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Revelation 1:9-20

I turned around to see the voice that was speaking to me. And when I turned I saw seven golden lampstands, and among the lampstands was someone “like a son of man,” dressed in a robe reaching down to his feet and with a golden sash around his chest. His head and hair were white like wool, as white as snow, and his eyes were like blazing fire. His feet were like bronze glowing in a furnace, and his voice was like the sound of rushing waters. In his right hand he held seven stars, and out of his mouth came a sharp double-edged sword. His face was like the sun shining in all its brilliance.

(verses 12-16)


The Apostle John had seen Jesus on many, many occasions,having been with him as his close disciple throughout the extent of his ministry. In the days and months and years since, images would have constantly filled his mind from those days. Images of Jesus, coming to the Jordan, announced by John the Baptist as “The Lamb of God, who takes away the sin of the world.” Jesus, turning water to wine. Jesus, looking to heaven, then breaking bread and fish and distributing it all to the masses. Jesus, breaking bread again, but now, so memorably, at that last Passover. Jesus, dying on the cross. Jesus, breathing his last. Jesus, standing alive in the centre of the Upper Room, creating stunned surprise and revitalized joy!

Of course, he was also there, with Peter and James, on that Mount of Transfiguration, seeing Jesus transformed before them, fairly glowing with divine glory, his face like the sun, his very clothes radiating light. Interestingly, of all the Gospel writers, John was the only one who was actually there on that mountainside. Yet he is the only one who neglects to record the incident. Ironically, although lacking this detail, his Gospel is absolutely anchored in Jesus’ glory (John 1:14). I think he is so intent on us seeing the glory of the cross above all else, that he chooses not to obscure that sighting with the wonder of the Transfiguration.

But here in Revelation, John fully pulls back the curtain – indeed with gusto. He wants us to have unobstructed vision of the Risen, Ascended, Exalted Jesus, just as he himself did on that Island of Patmos. His description strains our capacity to comprehend, seeking to capture in words what is ultimately beyond description. As one commentator says: “A symbolic picture is given here that was never meant to be painted!”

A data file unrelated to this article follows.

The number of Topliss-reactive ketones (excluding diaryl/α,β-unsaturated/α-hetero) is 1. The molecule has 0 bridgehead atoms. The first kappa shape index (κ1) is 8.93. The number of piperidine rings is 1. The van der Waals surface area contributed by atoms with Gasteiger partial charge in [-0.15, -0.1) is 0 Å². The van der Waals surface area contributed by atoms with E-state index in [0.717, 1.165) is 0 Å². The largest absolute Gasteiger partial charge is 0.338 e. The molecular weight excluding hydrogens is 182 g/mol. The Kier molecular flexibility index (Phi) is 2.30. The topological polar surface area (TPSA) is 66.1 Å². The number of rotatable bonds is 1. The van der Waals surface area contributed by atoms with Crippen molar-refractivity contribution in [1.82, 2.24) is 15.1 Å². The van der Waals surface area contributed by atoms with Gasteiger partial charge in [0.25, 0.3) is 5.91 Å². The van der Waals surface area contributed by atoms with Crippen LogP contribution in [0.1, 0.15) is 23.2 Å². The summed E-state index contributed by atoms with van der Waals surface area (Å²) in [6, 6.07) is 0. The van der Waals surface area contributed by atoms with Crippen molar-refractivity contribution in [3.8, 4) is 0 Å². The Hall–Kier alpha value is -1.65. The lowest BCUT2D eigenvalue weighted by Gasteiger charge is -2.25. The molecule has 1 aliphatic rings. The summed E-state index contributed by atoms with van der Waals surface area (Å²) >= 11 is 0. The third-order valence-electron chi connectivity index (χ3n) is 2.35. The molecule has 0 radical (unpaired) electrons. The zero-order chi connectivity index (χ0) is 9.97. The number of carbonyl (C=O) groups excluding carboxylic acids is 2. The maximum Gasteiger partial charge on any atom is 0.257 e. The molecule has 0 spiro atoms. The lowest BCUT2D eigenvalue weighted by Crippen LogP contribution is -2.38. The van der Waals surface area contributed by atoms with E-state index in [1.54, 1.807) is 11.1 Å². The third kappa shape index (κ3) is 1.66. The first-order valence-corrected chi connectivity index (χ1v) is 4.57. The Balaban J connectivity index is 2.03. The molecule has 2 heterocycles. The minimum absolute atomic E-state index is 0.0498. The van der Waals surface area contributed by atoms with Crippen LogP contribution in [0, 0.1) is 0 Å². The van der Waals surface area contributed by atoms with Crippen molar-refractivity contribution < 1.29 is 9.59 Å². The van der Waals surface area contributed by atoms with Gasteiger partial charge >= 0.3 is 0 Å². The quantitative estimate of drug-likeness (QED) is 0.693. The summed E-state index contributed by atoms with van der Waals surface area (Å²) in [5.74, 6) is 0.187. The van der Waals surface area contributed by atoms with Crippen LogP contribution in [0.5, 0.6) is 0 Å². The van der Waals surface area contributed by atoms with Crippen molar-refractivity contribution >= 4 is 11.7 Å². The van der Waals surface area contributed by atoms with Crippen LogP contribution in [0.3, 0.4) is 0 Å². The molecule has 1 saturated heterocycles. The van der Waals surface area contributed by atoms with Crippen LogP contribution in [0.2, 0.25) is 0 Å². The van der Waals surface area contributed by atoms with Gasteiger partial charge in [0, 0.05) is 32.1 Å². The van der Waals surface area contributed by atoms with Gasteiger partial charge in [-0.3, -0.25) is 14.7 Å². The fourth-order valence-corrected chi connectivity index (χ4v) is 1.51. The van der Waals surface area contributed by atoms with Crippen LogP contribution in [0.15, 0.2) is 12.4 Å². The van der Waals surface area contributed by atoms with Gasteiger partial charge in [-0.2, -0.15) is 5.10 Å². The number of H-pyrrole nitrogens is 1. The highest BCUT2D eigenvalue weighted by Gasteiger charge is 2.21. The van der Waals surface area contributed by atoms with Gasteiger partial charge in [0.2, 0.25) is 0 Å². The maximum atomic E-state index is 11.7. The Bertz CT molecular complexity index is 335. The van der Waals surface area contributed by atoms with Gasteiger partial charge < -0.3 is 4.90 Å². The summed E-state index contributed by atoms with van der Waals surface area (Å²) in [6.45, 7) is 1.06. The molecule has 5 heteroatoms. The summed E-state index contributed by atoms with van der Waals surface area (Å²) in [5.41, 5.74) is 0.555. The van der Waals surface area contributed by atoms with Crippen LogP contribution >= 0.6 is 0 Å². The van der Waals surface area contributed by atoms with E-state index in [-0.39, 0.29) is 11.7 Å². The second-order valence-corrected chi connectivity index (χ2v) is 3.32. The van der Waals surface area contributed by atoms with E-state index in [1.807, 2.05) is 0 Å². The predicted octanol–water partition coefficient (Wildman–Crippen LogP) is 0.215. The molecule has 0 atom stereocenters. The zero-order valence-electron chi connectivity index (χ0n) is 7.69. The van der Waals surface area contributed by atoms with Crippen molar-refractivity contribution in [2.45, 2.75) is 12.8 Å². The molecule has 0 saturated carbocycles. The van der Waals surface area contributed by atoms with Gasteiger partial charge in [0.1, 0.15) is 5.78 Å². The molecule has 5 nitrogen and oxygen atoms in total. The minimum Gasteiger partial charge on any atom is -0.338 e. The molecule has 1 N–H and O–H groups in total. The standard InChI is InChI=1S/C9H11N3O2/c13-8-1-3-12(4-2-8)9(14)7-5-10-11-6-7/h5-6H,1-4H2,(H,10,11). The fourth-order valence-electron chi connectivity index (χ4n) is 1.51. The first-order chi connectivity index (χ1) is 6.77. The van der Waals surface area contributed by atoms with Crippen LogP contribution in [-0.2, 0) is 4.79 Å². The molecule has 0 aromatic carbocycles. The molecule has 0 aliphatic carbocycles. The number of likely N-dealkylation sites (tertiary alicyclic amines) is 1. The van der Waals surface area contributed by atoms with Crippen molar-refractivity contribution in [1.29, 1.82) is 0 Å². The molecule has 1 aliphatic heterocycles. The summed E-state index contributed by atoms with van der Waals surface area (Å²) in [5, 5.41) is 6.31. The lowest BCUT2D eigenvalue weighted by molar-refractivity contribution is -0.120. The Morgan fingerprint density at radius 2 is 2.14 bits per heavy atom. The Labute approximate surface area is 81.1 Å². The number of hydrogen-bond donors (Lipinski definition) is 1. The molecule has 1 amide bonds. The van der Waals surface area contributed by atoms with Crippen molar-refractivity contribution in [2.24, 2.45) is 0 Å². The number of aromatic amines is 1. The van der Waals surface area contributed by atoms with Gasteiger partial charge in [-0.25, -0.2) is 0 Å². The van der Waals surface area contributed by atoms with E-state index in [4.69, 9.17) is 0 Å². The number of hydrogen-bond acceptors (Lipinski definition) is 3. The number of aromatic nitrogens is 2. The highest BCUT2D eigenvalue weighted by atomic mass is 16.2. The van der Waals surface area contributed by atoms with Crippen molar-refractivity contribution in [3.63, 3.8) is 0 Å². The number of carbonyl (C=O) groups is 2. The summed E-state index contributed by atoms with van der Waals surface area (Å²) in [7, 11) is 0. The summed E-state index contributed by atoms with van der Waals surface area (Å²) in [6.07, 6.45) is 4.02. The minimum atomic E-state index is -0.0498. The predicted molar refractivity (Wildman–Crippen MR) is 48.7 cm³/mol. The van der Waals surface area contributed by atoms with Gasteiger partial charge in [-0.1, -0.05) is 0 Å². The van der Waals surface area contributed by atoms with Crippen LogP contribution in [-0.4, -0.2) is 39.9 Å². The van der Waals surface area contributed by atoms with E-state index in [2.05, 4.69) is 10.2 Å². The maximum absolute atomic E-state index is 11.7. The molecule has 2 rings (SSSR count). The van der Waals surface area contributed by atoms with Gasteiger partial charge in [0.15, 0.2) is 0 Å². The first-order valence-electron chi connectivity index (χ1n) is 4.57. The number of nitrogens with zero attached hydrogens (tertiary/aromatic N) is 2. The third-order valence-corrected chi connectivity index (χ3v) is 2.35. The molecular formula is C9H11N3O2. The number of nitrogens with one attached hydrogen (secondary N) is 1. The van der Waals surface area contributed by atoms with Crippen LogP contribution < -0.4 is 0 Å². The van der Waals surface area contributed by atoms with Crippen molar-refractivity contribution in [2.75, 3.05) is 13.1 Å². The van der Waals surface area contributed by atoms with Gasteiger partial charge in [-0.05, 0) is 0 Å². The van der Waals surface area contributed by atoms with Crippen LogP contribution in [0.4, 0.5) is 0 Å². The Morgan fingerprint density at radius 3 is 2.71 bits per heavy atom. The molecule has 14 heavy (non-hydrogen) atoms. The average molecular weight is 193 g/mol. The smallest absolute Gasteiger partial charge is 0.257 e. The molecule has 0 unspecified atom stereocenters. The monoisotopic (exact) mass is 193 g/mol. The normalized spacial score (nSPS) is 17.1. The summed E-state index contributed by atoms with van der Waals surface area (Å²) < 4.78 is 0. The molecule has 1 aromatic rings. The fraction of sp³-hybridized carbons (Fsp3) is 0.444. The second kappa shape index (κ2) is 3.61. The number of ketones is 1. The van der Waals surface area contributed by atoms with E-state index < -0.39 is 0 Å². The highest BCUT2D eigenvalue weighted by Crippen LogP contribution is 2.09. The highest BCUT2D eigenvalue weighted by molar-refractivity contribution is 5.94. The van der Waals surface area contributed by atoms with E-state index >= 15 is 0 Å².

Yet what we glimpse is “Glory” writ large. The initial description of Jesus as one “like a son of man” draws us into the imagery of Daniel’s vision of a “son of man” coming on the clouds with great glory, approaching God’s throne and being given all authority, glory, sovereign power and worship (Daniel 7:13-14). His hair, “white like wool, as white as snow,” comes from that same vision, being a description of the enthroned Ancient of Days (Daniel 7:9-10). Here, in John’s writing, the exalted Jesus bears that characteristic himself. What would have been so recognizable to John – the eyes and face of the Master – are here suffused in splendour, the eyes blazing and the face shining.

His voice, equally overwhelming, was like a trumpet or the sound of rushing waters. Yet when John fell at his feet as though dead, familiar words came from that voice, saying, “Do not be afraid,” the very phrase Jesus had spoken to Peter and James and John at his Transfiguration, when the cloud of God’s glory had overwhelmed them and the voice of the Father had spoken, “This is my Son, whom I love,” and they had fallen on their faces in terror. The same comforting words came from their Master then as now, “Do not be afraid” (Matthew 17:7).

John knows him. It’s Jesus. The One who called him Friend. The One he’d served all these years since. The One he loved. Yet, now revealed as Alpha and Omega, the First and the Last, the Living One who was dead and is alive again – forever and ever!

Jesus. Yes. All eyes on him.


Lord Jesus, I praise you as the Exalted One. May you be in my sights all this day. May I hear your voice. May I honour you in everything I do.



Consider your own setting. Where, in your own experience, do you most need to know Jesus as the Exalted, Sovereign Lord? Invite his glorified presence. Submit to his Lordship.


Photos (overlaid) by Robert Nyman and Casey Horner on Unsplash

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